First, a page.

Facebook and Instagram Reveal How Much ‘Pirated’ Content is Removed Proactively * TorrentFreak


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Facebook and Instagram have published new data that reveal for the first time how many pieces of ‘pirated’ content are removed proactively. The new and updated transparency report shows that these automated removals run in the millions, exceeding the number of DMCA takedown notices copyright holders send.

instagram facebookSimilar to other social media platforms, Facebook and Instagram have to battle a constant stream of unauthorized copyright material.

To facilitate this process, parent company Facebook has rolled out several anti-piracy initiatives in recent years.

Automated Piracy Takedowns

Both Facebook and Instagram use a “Rights Manager” tool that automatically detects infringing material and allows owners to take down or monetize this content. In addition, Facebook also uses the third-party service Audible Magic to spot and remove pirated music tracks.

With these proactive tools, the social media giants hope to help copyright holders protect their rights. At the same time, it also keeps the takedown notice volume low, which saves resources.

Thus far not much information has been made available to show the scope of these proactive removal tools. This is also true for other platforms, including YouTube’s Content-ID system, which we highlighted in an article last week.

In Facebook’s latest transparency report this changes. For the first time, the company shares detailed data on its provocative takedown measures, that take place without intervention from copyright holders.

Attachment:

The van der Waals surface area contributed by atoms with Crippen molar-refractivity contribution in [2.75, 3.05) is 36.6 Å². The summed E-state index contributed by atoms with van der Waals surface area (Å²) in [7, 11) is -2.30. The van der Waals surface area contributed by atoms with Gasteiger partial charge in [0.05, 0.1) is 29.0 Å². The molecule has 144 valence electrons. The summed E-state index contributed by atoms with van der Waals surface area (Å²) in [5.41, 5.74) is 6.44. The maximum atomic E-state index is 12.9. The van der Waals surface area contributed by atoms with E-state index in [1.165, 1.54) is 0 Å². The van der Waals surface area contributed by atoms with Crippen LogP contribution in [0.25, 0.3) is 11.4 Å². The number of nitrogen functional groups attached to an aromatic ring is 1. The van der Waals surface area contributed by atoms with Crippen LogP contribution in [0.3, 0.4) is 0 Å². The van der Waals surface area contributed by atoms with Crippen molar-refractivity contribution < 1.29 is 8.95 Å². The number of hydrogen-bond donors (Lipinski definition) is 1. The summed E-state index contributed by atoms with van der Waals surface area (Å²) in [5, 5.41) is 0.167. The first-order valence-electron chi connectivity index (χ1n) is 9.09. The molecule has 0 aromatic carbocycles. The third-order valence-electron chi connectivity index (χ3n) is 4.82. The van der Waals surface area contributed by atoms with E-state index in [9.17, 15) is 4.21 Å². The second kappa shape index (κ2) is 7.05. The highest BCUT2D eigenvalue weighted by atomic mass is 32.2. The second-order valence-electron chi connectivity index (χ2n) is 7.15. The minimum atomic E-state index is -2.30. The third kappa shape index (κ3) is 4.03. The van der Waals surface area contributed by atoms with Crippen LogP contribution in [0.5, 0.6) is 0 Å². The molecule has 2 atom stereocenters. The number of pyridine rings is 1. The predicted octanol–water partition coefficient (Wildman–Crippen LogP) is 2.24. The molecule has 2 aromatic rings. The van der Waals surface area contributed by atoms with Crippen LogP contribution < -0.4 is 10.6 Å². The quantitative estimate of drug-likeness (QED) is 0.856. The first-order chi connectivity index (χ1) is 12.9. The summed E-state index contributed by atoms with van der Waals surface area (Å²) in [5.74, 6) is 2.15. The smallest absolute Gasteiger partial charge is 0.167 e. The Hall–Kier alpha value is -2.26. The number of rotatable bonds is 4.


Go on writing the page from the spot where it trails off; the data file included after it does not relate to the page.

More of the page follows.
Facebook Reveals Proactive Takedown Stats

The reported data cover the second half of 2020 and Facebook writes that, in the period, “the vast majority” of potential copyright-infringing content was removed proactively. This amounts to millions of automated removals.

“On Facebook, 77.9% of all copyright-related removals were done proactively, accounting for 9,822,070 pieces of content. On Instagram, 59% of all copyright-related removals were done proactively, accounting for 2,170,529 pieces of content,” the company writes.

These numbers include a variety of items, including posts, photos, videos, and advertisements. On Facebook, pages, groups, and events are counted as well.

Although there are currently more proactive takedowns on Facebook – a little over 1.5 million per month – Instagram is starting to catch up. In July 2020 there were 255,000 proactive removals, which had increased to 447,000 in December the same year.


Although most pirated content is removed automatically by Facebook and Instagram, both companies still receive plenty of regular takedown requests from rightsholders.

Traditional Takedown Notices

During the second half of 2020, Facebook removed 2.8 million pieces of pirated content. Instagram, for its part, took down 1.5 million copyright infringing items. For both platforms, this is an increase compared to the first half of the year.

Facebook realizes that it plays an important role in combating piracy and that robust and proactive enforcement systems will help to guarantee the best results.

Improving Automated Systems

In recent years the company has made several improvements to its anti-piracy systems. These can detect copyrighted media but are also able to spot links to pirate sites and advertisements for pirate streaming devices.

“To better detect and remove potential counterfeiting and piracy, we use a combination of machine learning, suspicious signals such as prior IP violations and keywords commonly associated with infringement, as well as direct insights from rights holders, among other things,” Facebook notes.

“Similarly, we’ve also taken steps to proactively stop the spread of links dedicated to copyright infringement and to remove content related to devices that facilitate illicit streaming of copyrighted material”.

More information on Facebook’s updated transparency report, which includes all the data referenced above, is available on the official website.

Many thanks to TorrentFreak for the breaking news.

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